Kodak Professional Rapid Fixer A & B small batch mixing charts (do they exist)

Discussion in 'B&W: Film, Paper, Chemistry' started by akfreak, Aug 22, 2010.

  1. akfreak

    akfreak Member

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    I have Kodak Professional rapid fixer it has 2 Bottles one (the big one) says FIX A .
    The big bottle is 946ml/32 fl.oz., it says it will make 1 US gallon of film and plate finisher, or to make 2 US gallons of paper fixer.

    The second small bottle says Solution B Kodak Professional rapid fixer (hardener) for film or paper and is 106ml / 3.5 fl.

    Reading many posts over the net, I read not to use the hardener, Just mix the Fix A. (most say 1:3)
    I have the mixing sheets that come with the product, However I am getting mixed info about it, what I am reading does not jive with the data sheet.

    Is there a resource for the Kodak Professional Rapid fixer similar to what I have found about the Kodak HC-110 Devloper.


    I want to mix small single batches to process 2 or 3 rolls of 120 film at a time. So I am looking for a proven mixing guide for the Kodak Professional rapid fix.

    I have 2 Patterson 4, 120 dev tanks and 2 Nikkor 16 oz tanks. I am mainly using 120 film so 500ml to 600ml of final working solution would be perfect. (i know I will loose some each time I pour it out of the dev tank back into the storage/mixing jug.

    I dont want to waste chemicals. I see people do it all the time, seeing people pour One shot Dev down the drain makes me one to puke! I will dispose on my chemistry properly. No need for silver and other nasties in the food chain.

    It would be very easy for me to mix up the full batch and start using it, as the fix will stay good for 4 weeks in a tank with floating cover. There are two main reasons I want to lean how to make small batches. First, I can stay consistent, each batch will be fresh (like one shot) 2. I can make my chemistry last longer because it will be in concentrated air tight containers. I plan to decant into special air removed storage vessels. 3. It will make me happy to better understand proper measures and why (like why no hardener).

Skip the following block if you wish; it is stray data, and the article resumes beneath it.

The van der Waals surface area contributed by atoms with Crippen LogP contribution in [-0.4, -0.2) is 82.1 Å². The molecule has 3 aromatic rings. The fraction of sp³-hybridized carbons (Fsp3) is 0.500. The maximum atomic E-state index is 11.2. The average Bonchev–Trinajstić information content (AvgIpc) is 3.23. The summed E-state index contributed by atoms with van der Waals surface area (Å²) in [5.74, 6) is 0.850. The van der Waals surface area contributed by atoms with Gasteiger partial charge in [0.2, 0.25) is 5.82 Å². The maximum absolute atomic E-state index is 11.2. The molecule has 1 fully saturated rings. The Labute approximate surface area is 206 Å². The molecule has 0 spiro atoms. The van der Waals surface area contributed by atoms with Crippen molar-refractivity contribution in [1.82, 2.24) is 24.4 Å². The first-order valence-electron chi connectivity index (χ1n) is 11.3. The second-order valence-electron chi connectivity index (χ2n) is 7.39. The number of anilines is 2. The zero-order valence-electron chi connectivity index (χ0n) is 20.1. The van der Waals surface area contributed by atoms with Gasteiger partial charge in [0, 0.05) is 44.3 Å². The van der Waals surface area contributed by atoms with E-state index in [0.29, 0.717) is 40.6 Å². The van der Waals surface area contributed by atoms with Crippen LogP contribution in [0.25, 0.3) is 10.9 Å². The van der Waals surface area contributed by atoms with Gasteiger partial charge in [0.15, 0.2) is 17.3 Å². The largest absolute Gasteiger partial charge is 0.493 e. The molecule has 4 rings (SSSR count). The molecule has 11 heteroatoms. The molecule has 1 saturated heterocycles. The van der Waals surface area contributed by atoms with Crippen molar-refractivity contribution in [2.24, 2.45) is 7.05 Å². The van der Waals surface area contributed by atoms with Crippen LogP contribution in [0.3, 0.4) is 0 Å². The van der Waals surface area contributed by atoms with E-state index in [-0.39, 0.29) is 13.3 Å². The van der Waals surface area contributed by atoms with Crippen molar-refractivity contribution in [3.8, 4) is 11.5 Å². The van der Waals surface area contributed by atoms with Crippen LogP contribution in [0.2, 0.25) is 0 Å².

I am almost positive someone here is using this product in a similar way that I want to use it. I dont mind 500ml of Fix going bad in a few weeks, but I dont want a gallon of it to go bad.

    I am just starting to learn how to develop film, I wont be ready to start printing for a few weeks. I am taking things very slow, I want to make the correct decisions based on all available information, not just a sheet of paper that came with the chemicals. It's obvious Kodak wants me to mix a full batch and purchase again soon as possible.

    Thanks to all who take the time to read this post, and even more thanks to those who take time to help me with my quest to find or make a small batch mixing chart for Kodak Professional rapid fixer.

    Last thing, If I am not supposed to use the hardener for fixing film, What do I use it for?

    Again thanks for your time, I truly appreciate it.
     
  2. MattKing

    MattKing Subscriber

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    Answering your second question first ...

    Unfortunately Kodak doesn't sell Rapid Fixer without the hardener, at least not in the quantities that are convenient for the small darkroom user. This is the reason that I have (reluctantly) stopped buying it. You will most likely have to discard the hardener, and if you do, you need to be very careful because the hardener is a fairly strong, concentrated acid. In fact, the hardener is the reason that you cannot ship the package by air.